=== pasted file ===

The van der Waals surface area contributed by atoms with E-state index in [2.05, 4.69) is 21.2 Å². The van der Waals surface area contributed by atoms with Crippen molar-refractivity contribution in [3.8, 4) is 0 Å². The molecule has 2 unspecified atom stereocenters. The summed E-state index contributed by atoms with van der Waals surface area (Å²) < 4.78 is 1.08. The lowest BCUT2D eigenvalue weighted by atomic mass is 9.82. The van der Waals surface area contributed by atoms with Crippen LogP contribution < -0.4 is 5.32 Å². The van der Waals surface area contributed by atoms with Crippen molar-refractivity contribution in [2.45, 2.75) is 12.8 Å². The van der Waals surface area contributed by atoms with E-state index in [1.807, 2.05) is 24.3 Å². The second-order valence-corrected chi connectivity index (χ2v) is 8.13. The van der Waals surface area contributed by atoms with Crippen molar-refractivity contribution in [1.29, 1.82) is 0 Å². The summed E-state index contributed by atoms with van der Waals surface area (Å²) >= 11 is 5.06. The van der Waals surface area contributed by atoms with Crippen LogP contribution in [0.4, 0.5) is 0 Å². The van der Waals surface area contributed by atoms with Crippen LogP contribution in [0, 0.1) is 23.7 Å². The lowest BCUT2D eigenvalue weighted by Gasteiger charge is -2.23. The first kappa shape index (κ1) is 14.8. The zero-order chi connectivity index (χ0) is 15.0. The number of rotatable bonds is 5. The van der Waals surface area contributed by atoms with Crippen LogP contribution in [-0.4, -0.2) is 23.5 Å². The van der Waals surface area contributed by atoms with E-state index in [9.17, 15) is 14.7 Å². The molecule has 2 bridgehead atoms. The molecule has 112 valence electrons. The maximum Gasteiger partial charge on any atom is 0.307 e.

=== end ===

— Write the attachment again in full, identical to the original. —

The van der Waals surface area contributed by atoms with E-state index in [2.05, 4.69) is 21.2 Å². The van der Waals surface area contributed by atoms with Crippen molar-refractivity contribution in [3.8, 4) is 0 Å². The molecule has 2 unspecified atom stereocenters. The summed E-state index contributed by atoms with van der Waals surface area (Å²) < 4.78 is 1.08. The lowest BCUT2D eigenvalue weighted by atomic mass is 9.82. The van der Waals surface area contributed by atoms with Crippen LogP contribution < -0.4 is 5.32 Å². The van der Waals surface area contributed by atoms with Crippen molar-refractivity contribution in [2.45, 2.75) is 12.8 Å². The van der Waals surface area contributed by atoms with E-state index in [1.807, 2.05) is 24.3 Å². The second-order valence-corrected chi connectivity index (χ2v) is 8.13. The van der Waals surface area contributed by atoms with Crippen molar-refractivity contribution in [1.29, 1.82) is 0 Å². The summed E-state index contributed by atoms with van der Waals surface area (Å²) >= 11 is 5.06. The van der Waals surface area contributed by atoms with Crippen LogP contribution in [0.4, 0.5) is 0 Å². The van der Waals surface area contributed by atoms with Crippen LogP contribution in [0, 0.1) is 23.7 Å². The lowest BCUT2D eigenvalue weighted by Gasteiger charge is -2.23. The first kappa shape index (κ1) is 14.8. The zero-order chi connectivity index (χ0) is 15.0. The number of rotatable bonds is 5. The van der Waals surface area contributed by atoms with Crippen LogP contribution in [-0.4, -0.2) is 23.5 Å². The van der Waals surface area contributed by atoms with E-state index in [9.17, 15) is 14.7 Å². The molecule has 2 bridgehead atoms. The molecule has 112 valence electrons. The maximum Gasteiger partial charge on any atom is 0.307 e.